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The sad subtext of “Made in Italy” is more intriguing and poignant than what we see on screen.
Father and son Liam Neeson and Micheál Richardson play a father and son who finally force themselves to open up and grieve the loss of their wife/mother, who died in a car accident about two decades earlier. In real life, the actors suffered a similar tragedy when Neeson’s wife and Richardson’s mother, Natasha Richardson, died in a skiing accident in 2009.
The parallel is inescapable, giving “Made in Italy” an undercurrent of sorrow, despite the sun-dappled Tuscan scenery and the ill-advised attempts at wacky physical hijinks. But in making his feature writing and directing debut, longtime actor James D’Arcy has come up with a visually appealing yet emotionally inconsistent film. His story is filled with contrivances and arbitrary deadlines to get big things done, and his supporting female characters are little more than one-dimensional props to help move the story along. And while D’Arcy fares far better with the dramatic moments than the comedic ones, that’s mainly because the veteran and venerable Neeson is up to the task of heavy lifting; Richardson, unfortunately, can’t quite keep up and weirdly seems miscast, despite the resemblance to his famous father. (Richardson also played Neeson’s son last year in the revenge thriller remake “Cold Pursuit.”)
We meet Richardson’s Jack first. He runs a tony London art gallery and seems to be quite good at his job. So when his partner in the endeavor—who also happens to be his wife, who’s divorcing him—announces her family is selling the gallery, he comes up with a plan to find the money to buy it from her. He’ll sell the Tuscan villa that’s been in his late mother’s family for generations. It’s just sitting there, empty, except for some packed-away furniture and all those painful memories. But he’ll need help from his estranged father to fix the place up and get it ready to list.
Neeson’s Robert is a once-promising artist who’s lost his creative spark. We know this because the camera pans around Robert’s mess of a studio to the helpfully tacked-up newspaper articles on the wall with headlines announcing him as the future of the art world. D’Arcy’s script features a lot of that kind of exposition and hand-holding. On their road trip to Italy, the two quickly fall into the same kind of banter they’ve always had, which is to say, none at all. Even awkward small talk quickly dissipates.
But in no time, jaunty music accompanies their journey into the sunny Italian countryside. As they loosen up and get reacquainted with each other, Robert reveals himself as gruff and randy, while Jack is sweet and romantic. The extremely watered-down shtick Neeson and Richardson are stuck doing is vaguely reminiscent of (and inferior to) the fun friction Sean Connery and Harrison Ford perfected in “Indiana Jones and the Last Crusade.”
Naturally, the house is in a far worse state of disrepair than they’d expected when they arrive. (The great Lindsay Duncan has some amusing moments as the uptight real estate agent who gives them tips on whipping it into shape.) But the nearby town is beyond adorable—the kind of place you’d expect to see Elio and Oliver blissfully riding their bicycles and calling each other by their names—which might put the seed of an idea in your mind that, hmm, maybe these guys won’t end up selling the house after all. Everybody knows everybody, and at night they all gather in the square to drink red wine and watch old, black-and-white movies under the stars.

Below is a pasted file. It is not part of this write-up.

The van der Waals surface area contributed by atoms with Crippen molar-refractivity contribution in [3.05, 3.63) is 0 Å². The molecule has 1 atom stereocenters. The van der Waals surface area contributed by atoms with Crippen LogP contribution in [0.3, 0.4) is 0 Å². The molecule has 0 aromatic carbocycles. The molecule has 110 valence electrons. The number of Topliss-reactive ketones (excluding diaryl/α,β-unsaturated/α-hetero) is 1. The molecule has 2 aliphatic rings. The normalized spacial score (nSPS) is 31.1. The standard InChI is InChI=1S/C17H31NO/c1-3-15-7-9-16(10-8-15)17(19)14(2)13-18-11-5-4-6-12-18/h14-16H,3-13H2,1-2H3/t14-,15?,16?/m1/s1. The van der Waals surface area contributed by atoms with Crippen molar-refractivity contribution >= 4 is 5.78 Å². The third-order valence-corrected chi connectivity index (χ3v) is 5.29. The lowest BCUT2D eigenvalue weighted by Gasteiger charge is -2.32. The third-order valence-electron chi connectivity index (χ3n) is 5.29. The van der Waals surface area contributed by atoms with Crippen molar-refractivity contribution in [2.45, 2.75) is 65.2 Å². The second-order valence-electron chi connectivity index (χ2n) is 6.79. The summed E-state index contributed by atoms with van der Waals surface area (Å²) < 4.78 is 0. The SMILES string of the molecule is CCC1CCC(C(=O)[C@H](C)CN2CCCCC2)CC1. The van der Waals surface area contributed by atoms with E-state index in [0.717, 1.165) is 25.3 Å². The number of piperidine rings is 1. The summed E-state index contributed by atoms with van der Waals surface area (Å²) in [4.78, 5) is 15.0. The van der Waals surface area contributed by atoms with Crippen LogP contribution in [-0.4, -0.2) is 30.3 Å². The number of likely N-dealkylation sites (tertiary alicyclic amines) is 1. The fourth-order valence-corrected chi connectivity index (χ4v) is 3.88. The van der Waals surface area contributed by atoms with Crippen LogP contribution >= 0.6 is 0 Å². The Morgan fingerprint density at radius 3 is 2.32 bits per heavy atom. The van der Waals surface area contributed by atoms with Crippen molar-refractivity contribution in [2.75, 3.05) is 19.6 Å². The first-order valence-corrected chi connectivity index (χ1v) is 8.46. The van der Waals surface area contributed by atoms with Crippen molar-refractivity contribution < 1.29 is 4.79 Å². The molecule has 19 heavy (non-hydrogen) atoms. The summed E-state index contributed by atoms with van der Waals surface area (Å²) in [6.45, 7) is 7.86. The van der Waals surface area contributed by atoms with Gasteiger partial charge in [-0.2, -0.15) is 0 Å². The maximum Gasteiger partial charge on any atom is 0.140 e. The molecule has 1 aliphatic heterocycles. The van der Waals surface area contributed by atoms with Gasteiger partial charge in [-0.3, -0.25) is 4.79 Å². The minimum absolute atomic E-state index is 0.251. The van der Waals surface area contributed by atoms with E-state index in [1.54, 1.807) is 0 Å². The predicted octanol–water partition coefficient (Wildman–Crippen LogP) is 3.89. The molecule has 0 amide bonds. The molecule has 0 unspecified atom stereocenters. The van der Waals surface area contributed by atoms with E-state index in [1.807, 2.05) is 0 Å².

At the center of this little slice of paradise is the conveniently single Natalia (Valeria Bilello), a chef who runs a quaint restaurant that’s the neighborhood hot spot. Natalia is impossibly beautiful and charming as well as a playful and warmhearted mom to an eight-year-old girl. And yet her entire raison d’etre in “Made in Italy” is to make Jack face his long-suppressed feelings about his own mother and his childhood in this magical place.
“I don’t think I know how to grieve,” Jack says, his brow furrowed, Richardson’s go-to device. But when the eventual breakthrough comes for both father and son—when they finally hug and cry and release years of pent-up despair—there’s enough inherent emotion in that moment that D’Arcy didn’t have to smother it with a dramatic score and needless edits. This scene in particular highlights that while Richardson may have a fine screen presence, he’s not nearly up to Neeson’s level of technique and experience, and the disparity is distracting. Then again, Richardson doesn’t have a lot to work with because there’s not much to his character.
Still, if you’re stuck at home and in need of an escape (or even a quick cry), “Made in Italy” might work just fine. The rolling hills and radiant sunsets of Montalcino, where the film was shot, will make you want to pack your bags and hop on a plane—now more than ever.
Now available in select theaters and on digital platforms.